If Marc Ecko succeeds in blasting The Sultan of Surly’s historic HR no. 756 ball into outer space, can someone at least give Pedro Gomez’ eyebrows a free helicopter ride? From the SF Chronicle’s Jonathan Curiel :
Marc Ecko, a clothing designer who lives in New York, didn’t say flat out that he thought Bonds had used performance-enhancing drugs in his pursuit of Hank Aaron’s home-run record. Instead, he portrayed the ball-branding idea as a kind of indictment of Major League Baseball’s attitude toward steroids over the past decade.“The notion that a system in Major League Baseball kind of knew that this was going on, and kind of played ostrich, and then indicts its players for wanting to achieve great things and earn big bucks – I more have a bugaboo with a system that fosters and actually rewards unnatural behavior,” Echo said in a phone interview.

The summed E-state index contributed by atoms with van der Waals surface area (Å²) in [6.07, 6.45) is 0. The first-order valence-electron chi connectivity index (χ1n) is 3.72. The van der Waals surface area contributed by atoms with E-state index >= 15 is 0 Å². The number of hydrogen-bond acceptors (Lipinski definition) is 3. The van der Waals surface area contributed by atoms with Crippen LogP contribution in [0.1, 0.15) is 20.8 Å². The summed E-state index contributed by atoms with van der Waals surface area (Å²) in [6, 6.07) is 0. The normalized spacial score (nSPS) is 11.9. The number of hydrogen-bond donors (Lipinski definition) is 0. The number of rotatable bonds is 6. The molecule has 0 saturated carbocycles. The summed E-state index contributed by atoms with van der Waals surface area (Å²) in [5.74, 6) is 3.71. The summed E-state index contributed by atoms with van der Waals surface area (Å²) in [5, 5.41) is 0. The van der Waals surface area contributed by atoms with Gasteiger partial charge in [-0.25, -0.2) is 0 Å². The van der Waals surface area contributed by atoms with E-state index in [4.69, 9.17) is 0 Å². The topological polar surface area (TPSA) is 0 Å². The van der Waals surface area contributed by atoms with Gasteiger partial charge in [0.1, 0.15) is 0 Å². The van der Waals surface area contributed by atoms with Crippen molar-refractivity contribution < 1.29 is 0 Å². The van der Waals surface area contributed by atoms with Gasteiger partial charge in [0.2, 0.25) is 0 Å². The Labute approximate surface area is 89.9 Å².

In an online vote that ends Tuesday night, Ecko is letting people decide whether to send his new $752,467 possession to baseball’s Hall of Fame as is, send it with an asterisk, or send it to points unknown in outer space on a rocket ship.
Ecko laughed when told of Bonds’ remarks, calling them the kind of honesty he is soliciting at www.vote756.com.
“That’s awesome,” said Ecko, 35, who bought the record-breaker ball at an online auction that ended Saturday. “Here’s my thing: Did he vote? He has an opinion – that’s the beauty in all of this. Did he vote? Did he vote to banish it, brand it or bestow it?
“I’m not going to let him feel left out,” Ecko said. “You know what I’m going to do? I’m going to make (him) a custom T-shirt that says, ‘Marc Ecko paid $752,000 for my ball, and all I got was this stupid T-shirt.’ “
Bizzaro factoid of the week : of the 9 Cardinals on the field for the top of last night’s 14th inning against Philly, only Aaron Miles had not toiled in the minor leagues this season.